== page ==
Causes of Cell Injury: Oxygen Deficiency

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  • 0:07 Oxygen Deprivation
  • 0:22 Causes of Hypoxia
  • 0:46 Hypoxia and Anoxia
  • 3:03 Carbon Monoxide and…
  • 5:37 The End Result
  • 7:00 Lesson Summary
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Lesson Transcript
Instructor: Artem Cheprasov

Artem has a doctor of veterinary medicine degree.

This lesson will discuss how cells may be damaged due to various causes of oxygen deficiency. We'll discuss hypoxia, anoxia, ischemia, anemia, carbon monoxide, and cyanide toxicity.

Oxygen Deprivation

When you were a little kid playing around in the pool, you probably engaged in all sorts of fun stuff with your friends, ranging from going down the slide to cannon-balling in from the diving board.

One other thing you may have done is held your breath underwater to see who could do it the longest. Most likely, you didn't manage to do so for more than a couple of minutes. That's kind of puny when compared to the world record of over 11 minutes without the aid of pre-breathing 100% oxygen.

But, oxygen deprivation is never a good thing, even for short periods of time, as this lesson will explore using various terms related to this problem.

Hypoxia and Anoxia

Before I begin to go over why oxygen deficiency is so bad for you, we need to explore a few terms that deal with this topic.

One of these words is known as hypoxia, which is a term that describes an inadequate amount of oxygen supply or utilization in a region of, or the entire, body. This is a less extreme form of improper supply of oxygen than anoxia, which is the complete lack of supply to or utilization of oxygen to parts of the body or the entire body.

Causes for Hypoxia

The reasons why hypoxia may occur are many. For example, one cause of hypoxia is ischemia, or the inadequate supply of blood to a tissue or organ, due to obstructed or constricted vasculature, resulting in an inadequate supply of oxygen.

You can liken the vasculature to one of those water slides at the pool. The water flowing down the slide is like the blood, and the round floats are the red blood cells that carry a person, or oxygen, to the pool, or body tissue.

If the water slide is obstructed by something or gets narrower, then the water won't be able to get through as well, the round floats will get stuck, and the person won't make it to the pool. All of this results in improper delivery of oxygen to an organ or tissue, causing hypoxia.

Real-world reasons for ischemia include atherosclerosis, where fatty buildup in arterial walls obstructs or narrows down blood vessels, blood clots, and much more.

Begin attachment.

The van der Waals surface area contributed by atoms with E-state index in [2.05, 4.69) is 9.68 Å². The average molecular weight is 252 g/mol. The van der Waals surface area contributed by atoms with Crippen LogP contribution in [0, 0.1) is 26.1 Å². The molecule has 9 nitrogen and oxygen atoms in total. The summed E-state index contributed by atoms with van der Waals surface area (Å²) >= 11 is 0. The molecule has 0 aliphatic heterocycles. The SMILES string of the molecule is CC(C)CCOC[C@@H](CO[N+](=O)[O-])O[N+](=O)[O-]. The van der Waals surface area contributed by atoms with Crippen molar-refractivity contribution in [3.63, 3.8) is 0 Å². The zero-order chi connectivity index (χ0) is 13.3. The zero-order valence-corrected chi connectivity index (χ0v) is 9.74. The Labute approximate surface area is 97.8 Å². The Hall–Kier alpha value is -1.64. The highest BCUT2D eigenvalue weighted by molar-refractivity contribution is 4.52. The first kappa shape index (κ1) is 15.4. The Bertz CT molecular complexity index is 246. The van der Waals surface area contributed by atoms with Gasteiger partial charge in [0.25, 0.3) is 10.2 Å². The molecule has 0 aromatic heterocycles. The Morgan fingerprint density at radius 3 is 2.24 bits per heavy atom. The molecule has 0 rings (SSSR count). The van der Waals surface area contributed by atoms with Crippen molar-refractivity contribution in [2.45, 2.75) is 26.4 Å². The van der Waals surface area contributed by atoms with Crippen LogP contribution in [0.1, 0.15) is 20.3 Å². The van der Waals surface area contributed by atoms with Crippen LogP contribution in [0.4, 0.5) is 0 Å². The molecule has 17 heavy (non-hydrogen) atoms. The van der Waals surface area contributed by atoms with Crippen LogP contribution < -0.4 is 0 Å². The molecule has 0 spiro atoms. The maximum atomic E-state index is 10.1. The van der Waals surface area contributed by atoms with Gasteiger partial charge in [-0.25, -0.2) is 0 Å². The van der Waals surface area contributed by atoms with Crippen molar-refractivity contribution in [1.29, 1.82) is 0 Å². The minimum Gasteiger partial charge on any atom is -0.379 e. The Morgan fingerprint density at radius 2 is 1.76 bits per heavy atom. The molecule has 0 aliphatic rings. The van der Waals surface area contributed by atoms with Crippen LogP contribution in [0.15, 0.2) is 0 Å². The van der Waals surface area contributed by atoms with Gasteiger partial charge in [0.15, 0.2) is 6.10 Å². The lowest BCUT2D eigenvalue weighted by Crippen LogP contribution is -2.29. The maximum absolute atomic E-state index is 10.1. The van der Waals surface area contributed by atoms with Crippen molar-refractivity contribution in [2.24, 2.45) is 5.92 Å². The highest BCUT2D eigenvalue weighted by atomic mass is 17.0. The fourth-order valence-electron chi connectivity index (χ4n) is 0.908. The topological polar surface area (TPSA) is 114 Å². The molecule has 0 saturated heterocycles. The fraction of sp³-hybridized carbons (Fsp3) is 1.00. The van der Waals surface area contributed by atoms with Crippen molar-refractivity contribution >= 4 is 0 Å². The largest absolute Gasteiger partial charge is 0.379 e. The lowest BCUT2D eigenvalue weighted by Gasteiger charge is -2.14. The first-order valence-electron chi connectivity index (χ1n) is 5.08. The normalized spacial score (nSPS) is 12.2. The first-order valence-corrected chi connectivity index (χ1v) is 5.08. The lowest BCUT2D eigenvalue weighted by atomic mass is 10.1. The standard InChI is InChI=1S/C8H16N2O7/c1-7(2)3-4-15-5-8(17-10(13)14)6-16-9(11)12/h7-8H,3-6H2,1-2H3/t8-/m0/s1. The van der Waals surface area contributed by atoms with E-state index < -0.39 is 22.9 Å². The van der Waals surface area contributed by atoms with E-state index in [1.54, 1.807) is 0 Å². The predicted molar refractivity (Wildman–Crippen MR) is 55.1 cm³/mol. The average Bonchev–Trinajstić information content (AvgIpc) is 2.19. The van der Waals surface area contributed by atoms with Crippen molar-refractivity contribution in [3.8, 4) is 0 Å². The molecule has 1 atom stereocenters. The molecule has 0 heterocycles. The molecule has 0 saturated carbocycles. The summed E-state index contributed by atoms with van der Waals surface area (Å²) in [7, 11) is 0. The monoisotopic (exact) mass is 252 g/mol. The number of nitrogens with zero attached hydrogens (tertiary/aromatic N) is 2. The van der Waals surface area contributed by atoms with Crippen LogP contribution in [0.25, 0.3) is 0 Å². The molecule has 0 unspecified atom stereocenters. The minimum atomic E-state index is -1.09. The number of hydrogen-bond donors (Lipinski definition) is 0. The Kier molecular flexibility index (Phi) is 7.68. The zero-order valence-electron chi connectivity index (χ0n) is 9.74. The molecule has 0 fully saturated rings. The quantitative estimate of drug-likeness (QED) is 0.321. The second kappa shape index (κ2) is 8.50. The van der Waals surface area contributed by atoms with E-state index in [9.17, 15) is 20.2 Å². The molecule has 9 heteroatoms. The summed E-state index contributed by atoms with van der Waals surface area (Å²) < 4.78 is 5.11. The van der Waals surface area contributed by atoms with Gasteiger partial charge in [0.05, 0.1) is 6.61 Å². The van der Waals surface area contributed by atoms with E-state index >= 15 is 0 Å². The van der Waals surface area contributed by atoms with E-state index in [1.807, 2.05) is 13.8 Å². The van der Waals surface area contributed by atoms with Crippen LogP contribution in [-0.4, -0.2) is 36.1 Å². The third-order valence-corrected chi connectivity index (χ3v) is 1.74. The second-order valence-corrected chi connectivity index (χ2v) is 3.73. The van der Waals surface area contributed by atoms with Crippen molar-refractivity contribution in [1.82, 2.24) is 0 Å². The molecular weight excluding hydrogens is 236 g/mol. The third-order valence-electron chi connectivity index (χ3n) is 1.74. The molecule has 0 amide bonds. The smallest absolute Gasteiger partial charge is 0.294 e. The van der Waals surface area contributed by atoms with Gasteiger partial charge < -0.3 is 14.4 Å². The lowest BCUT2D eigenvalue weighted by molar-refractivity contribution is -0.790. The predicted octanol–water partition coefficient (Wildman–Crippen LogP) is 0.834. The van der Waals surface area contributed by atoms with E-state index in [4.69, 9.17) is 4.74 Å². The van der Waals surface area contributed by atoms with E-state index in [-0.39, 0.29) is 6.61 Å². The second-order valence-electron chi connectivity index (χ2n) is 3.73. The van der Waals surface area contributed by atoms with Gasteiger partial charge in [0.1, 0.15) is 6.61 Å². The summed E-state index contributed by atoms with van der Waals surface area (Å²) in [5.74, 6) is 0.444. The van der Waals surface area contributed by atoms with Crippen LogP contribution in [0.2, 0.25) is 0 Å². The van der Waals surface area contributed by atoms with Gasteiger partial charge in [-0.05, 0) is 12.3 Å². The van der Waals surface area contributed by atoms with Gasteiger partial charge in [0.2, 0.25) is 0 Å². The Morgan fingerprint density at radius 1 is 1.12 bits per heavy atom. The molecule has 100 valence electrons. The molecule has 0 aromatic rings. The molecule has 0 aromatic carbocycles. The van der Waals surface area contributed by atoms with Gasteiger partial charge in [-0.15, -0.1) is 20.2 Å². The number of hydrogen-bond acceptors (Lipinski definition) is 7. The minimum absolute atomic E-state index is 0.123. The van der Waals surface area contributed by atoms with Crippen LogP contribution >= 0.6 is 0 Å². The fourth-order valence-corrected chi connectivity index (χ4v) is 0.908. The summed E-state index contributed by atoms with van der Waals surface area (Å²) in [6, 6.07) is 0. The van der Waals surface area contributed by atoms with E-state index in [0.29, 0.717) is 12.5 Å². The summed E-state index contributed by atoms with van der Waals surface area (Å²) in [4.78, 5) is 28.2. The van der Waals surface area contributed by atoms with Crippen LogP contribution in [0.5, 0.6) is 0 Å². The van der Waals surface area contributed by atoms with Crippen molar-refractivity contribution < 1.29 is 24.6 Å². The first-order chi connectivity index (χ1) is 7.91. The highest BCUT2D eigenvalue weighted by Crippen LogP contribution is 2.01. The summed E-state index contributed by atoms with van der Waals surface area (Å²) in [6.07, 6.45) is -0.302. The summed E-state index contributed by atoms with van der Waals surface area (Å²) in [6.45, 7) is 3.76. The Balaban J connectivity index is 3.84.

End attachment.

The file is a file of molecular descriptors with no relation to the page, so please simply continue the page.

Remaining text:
Another reason for hypoxia is anemia. Anemia is an inadequate amount of healthy red blood cells. Anemia can occur due to three main reasons: destruction of red blood cells, not enough production of red blood cells by the body, or loss of red blood cells through bleeding.

Since you know that red blood cells carry oxygen, then obviously not having enough red blood cells, due to any reason, means there aren't enough round floats to carry enough people around on our water slide. This means that fewer people get down the slide and into the pool, resulting in oxygen deficiency at the tissue site.

Carbon Monoxide and Cyanide Poisoning

There are plenty of other reasons as to why a lack of oxygen in the body may occur, even if there are plenty of red blood cells and the blood vessels aren't obstructed.

You've probably heard of one of those reasons: carbon monoxide poisoning. The reason this occurs is as follows. Your red blood cells contain a little protein called hemoglobin that has four oxygen binding sites. Meaning, it can carry four oxygen molecules. Once it grabs onto four oxygen molecules in your lungs, it will let them go once it nears an organ in your body that needs it.

The problem is that if you start inhaling carbon monoxide, the carbon monoxide will bind to hemoglobin far more tightly than it would to oxygen, and in preference to oxygen as well. Meaning, carbon monoxide molecules, which cannot be utilized by your body, out-compete oxygen molecules for the hemoglobin-binding sites.

Furthermore, the carbon monoxide also causes the remaining binding sites on hemoglobin to bind any oxygen molecules far more strongly than before. This increased strength in the binding of oxygen to hemoglobin means that as soon as the red blood cells near an organ that needs oxygen, the hemoglobin proteins cannot let the oxygen go. Therefore, even though there is plenty of oxygen in the blood, none of it can actually be delivered to the tissues and organs that need it.

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